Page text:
Wednesday, June 02, 2004

What's next?

One of the hallmarks of the Labour government is that they have been mean - or as they like to say, "prudent" - with government spending. They've run large nominal surpluses every year, and funnelled excess cash primarily into debt repayment and the superannuation scheme. While this hasn't given them many big policy announcements (the "working for families" package is the biggest single project so far), they have delivered significant affordable progress in many areas. But a side-effect of this is that, having put so much into the social dividend this budget, the government's hands are effectively tied for the next few years (at least if they want to continue being prudent; a future government could always stop those extra debt repayments or even borrow more - and interestingly enough, National is talking about doing exactly that while promising tax cuts. Party of fiscal responsibility indeed...)

In his budget speech, Michael Cullen talked about limiting new spending to about $1.6 billion a year for each of the next three years. After which, if things go well, we'll again be in a position to throw some more cash around. Which raises an interesting question: what's next?

There are lots of options here - lots of government departments which need serious re-investment after being starved of cash during the 80's and 90's, and lots of other things we'd like to do. Properly funding the police so they can investigate burglaries again would be a start. Or ensuring that schools are adequately funded so they don't have to choose between teachers and maintenance. And reducing or removing the crippling burden of student debt is obviously high on my agenda. But there's something which trumps all of that: health.

If there's one thing for which New Zealanders can be said to be happy to pay their taxes, it's health. We want a decent, functioning health system. We want to be able to see a doctor when we need to, without having to take out a loan to do it, and we want to be able to get treatment for common conditions sometime before we die of old age. And at the moment, thanks to a decade of cost-cutting, restructuring, and attempted privatisation, we're not getting it. In the papers every day we're seeing the same stories: inadequate facilities, cuts to services, growing waiting lists, people suffering for years because they lack the points to get a simple operation. It is long past time to fix this.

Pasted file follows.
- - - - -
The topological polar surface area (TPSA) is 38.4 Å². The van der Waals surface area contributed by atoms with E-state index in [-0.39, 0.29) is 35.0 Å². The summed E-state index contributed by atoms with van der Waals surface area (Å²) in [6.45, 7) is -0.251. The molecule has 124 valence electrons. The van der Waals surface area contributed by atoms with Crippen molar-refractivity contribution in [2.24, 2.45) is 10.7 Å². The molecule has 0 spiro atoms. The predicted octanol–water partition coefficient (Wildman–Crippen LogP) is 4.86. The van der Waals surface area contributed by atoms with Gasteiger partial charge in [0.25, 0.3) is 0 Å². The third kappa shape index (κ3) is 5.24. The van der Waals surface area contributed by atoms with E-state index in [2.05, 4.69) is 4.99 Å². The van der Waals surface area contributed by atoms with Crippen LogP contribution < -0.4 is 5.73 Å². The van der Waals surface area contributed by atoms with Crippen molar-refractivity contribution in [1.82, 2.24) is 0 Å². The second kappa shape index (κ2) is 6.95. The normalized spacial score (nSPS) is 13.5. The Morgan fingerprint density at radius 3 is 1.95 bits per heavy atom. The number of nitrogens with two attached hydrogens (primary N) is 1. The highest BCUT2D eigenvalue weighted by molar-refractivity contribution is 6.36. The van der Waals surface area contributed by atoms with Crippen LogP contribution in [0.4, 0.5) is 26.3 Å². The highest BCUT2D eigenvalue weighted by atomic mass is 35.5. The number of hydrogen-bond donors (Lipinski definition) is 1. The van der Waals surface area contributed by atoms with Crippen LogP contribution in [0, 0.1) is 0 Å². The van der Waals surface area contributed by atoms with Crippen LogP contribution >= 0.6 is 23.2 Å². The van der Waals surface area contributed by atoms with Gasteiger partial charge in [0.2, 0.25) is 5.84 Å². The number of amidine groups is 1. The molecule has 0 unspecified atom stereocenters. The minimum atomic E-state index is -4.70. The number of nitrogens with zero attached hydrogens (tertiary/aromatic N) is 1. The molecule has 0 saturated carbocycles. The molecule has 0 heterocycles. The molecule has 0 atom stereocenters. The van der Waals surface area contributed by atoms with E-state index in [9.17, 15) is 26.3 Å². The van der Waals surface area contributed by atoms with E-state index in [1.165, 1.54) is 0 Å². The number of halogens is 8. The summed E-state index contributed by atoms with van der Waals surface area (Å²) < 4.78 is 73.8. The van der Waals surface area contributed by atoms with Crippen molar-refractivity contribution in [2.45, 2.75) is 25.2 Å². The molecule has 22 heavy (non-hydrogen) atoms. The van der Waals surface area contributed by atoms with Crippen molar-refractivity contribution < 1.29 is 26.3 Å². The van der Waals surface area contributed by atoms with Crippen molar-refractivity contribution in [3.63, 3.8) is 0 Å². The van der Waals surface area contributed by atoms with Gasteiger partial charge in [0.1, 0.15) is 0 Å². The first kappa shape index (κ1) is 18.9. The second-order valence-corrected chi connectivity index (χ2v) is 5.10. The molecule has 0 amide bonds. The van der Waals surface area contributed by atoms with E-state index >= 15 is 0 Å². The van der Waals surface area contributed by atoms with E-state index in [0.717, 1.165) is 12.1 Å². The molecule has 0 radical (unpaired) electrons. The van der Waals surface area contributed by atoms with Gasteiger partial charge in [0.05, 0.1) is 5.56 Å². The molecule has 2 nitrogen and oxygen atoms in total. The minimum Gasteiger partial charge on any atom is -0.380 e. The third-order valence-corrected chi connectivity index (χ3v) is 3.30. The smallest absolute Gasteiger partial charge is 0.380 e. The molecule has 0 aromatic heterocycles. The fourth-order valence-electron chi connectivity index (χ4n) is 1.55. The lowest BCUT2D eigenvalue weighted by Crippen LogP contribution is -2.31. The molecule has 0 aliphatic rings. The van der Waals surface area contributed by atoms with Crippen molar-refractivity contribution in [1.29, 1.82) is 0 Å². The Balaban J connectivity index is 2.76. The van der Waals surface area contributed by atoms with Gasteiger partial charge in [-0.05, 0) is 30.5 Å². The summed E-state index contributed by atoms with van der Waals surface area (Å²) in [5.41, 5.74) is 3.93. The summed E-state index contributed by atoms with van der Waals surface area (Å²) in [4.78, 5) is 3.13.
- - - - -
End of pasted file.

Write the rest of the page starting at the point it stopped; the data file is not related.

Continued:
The government should start looking ahead, now on how best to fix the health system. It should establish a task force to review the entire structure, with an eye to seeing what else is needed. It should avoid restructuring - excessive restructuring is one of the reasons we're in this mess - and should instead focus on the question of resources. What do we need to spend and where do we need to spend it in order to get the health care we need?

It should deliver a few of the highest priority changes as new spending over the next few years. But the ultimate aim should be a massive injection of funds when it becomes affordable in three years time - to do for health what they've just done for working families.

And the bonus for the government? It would send a strong message to voters that they are looking at the serious problems and are planning more than just tinkering around the edges and incremental progress. It would allow them to establish a vital point of difference between them and National: a commitment to well-funded, effective government services. And it would give them the perfect slogan for next year's election: "re-elect Labour to fix health".